To build an epigenetic editor that could mimic natural DNA methylation, the researchers created a tiny protein machine that, guided by small RNAs, can tack methyl groups onto specific spots on the strand. These methylated genes are then silenced, or turned off, hence the name CRISPRoff. Because the method does not alter the sequence of the DNA strand, the researchers can reverse the silencing effect through the use of enzymes that remove the methyl groups, a method that they called CRISPRon.
“With this new CRISPRoff technology, you can [express a protein briefly] to write a program that’s remembered and carried out indefinitely by the cell,” said Gilbert. “It changes the game so now you’re basically writing a change that is passed down through cell divisions – in some ways we can learn to create a version 2.0 of CRISPR-Cas9 that is safer and just as effective, and can do all these other things as well.”
As they tested CRISPRoff in different conditions, the researchers discovered that they could target the method to the vast majority of genes in the human genome, and that also it worked not just for the genes themselves, but for other regions of DNA that control gene expression but do not code for proteins. “Our initial experiments demonstrate CRISPRoff can perturb enhancers, opening the potential to target genome elements that control tissue-specific gene expression.” First author Nuñez acknowledged, “That was a huge shock even for us, because we thought it was only going to be applicable for a subset of genes.”
In addition, and again surprisingly, CRISPRoff was able to silence genes that did not have large methylated regions called CpG islands, which had previously been thought necessary to any DNA methylation mechanism. “What was thought before this work was that the 30% of genes that do not have a CpG island were not controlled by DNA methylation,” Gilbert commented. “But our work clearly shows that you don’t require a CpG island to turn genes off by methylation. That, to me, was a major surprise.”
To investigate the feasibility of applying CRISPRoff for practical applications, the scientists tested the method in induced pluripotent stem cells, which represent useful models for studying the development and function of particular cell types. The researchers chose a gene to silence in the stem cells, and then induced the stem cells them to differentiate into neurons. Encouragingly, the CRISPRoff-targeted gene remained silenced in 90% of the resulting stem cell-derived neurons, revealing that cells retain a memory of epigenetic modifications made by the CRISPRoff system even as they change cell type.
The researchers also selected the gene that codes for the Tau protein – which is implicated in Alzheimer’s disease – to use as an example of how CRISPRoff might be applied to therapeutics. After testing the method in neurons, they were able to show that CRISPRoff could be used to turn Tau expression down, although not entirely off. “What we showed is that this is a viable strategy for silencing Tau and preventing that protein from being expressed,” Weissman said. “The question is, then, how do you deliver this to an adult? And would it really be enough to impact Alzheimer’s? Those are big open questions, especially the latter.”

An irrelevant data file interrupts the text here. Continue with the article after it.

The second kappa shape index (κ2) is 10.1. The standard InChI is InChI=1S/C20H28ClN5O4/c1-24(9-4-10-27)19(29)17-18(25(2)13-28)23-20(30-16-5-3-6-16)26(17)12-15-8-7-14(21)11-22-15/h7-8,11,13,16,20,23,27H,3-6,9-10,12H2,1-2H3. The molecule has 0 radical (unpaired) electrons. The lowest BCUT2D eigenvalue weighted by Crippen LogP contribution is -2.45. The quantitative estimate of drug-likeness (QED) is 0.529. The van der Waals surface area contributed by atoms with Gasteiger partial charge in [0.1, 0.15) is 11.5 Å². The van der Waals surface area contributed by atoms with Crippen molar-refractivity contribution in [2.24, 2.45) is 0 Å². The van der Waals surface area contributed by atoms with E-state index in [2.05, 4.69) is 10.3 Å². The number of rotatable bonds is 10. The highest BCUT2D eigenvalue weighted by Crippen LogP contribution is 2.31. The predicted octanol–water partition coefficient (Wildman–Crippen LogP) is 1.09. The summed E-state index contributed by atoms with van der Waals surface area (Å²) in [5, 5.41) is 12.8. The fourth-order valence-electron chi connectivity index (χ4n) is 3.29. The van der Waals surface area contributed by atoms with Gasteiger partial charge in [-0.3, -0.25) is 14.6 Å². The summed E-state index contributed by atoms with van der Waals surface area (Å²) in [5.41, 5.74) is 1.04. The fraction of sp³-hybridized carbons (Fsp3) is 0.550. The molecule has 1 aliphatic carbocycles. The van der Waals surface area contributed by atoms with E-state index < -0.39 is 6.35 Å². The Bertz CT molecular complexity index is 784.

Even if CRISPRoff does not lead to Alzheimer’s therapies, there are many other conditions it could potentially be applied to, the researchers suggest. And while delivery to specific tissues remains a challenge for gene editing technologies such as CRISPRoff, as Weissman noted, “we showed that you can deliver it transiently as a DNA or as an RNA, the same technology that’s the basis of the Moderna and BioNTech coronavirus vaccine.”
The scientists are enthusiastic about the potential of CRISPRoff for research as well. “Since we now can sort of silence any part of the genome that we want, it’s a great tool for exploring the function of the genome,” Weissman noted. “The broad ability of CRISPRoff to initiate heritable gene silencing even outside of CGIs expands the canonical model of methylation-based silencing and enables diverse applications including genome-wide screens, multiplexed cell engineering, enhancer silencing, and mechanistic exploration of epigenetic inheritance,” the authors concluded.
The availability of a reliable system to alter a cell’s epigenetics could in addition help researchers learn more about the mechanisms by which epigenetic modifications are passed down through cell divisions. As the authors stated, “More generally, this system allows us to broadly explore the biological rules underlying epigenetic silencing and provides a robust tool for controlling gene expression, targeting enhancers, and exploring the principles of epigenetic inheritance.”
Nuñez further noted, “I think our tool really allows us to begin to study the mechanism of heritability, especially epigenetic heritability, which is a huge question in the biomedical sciences.”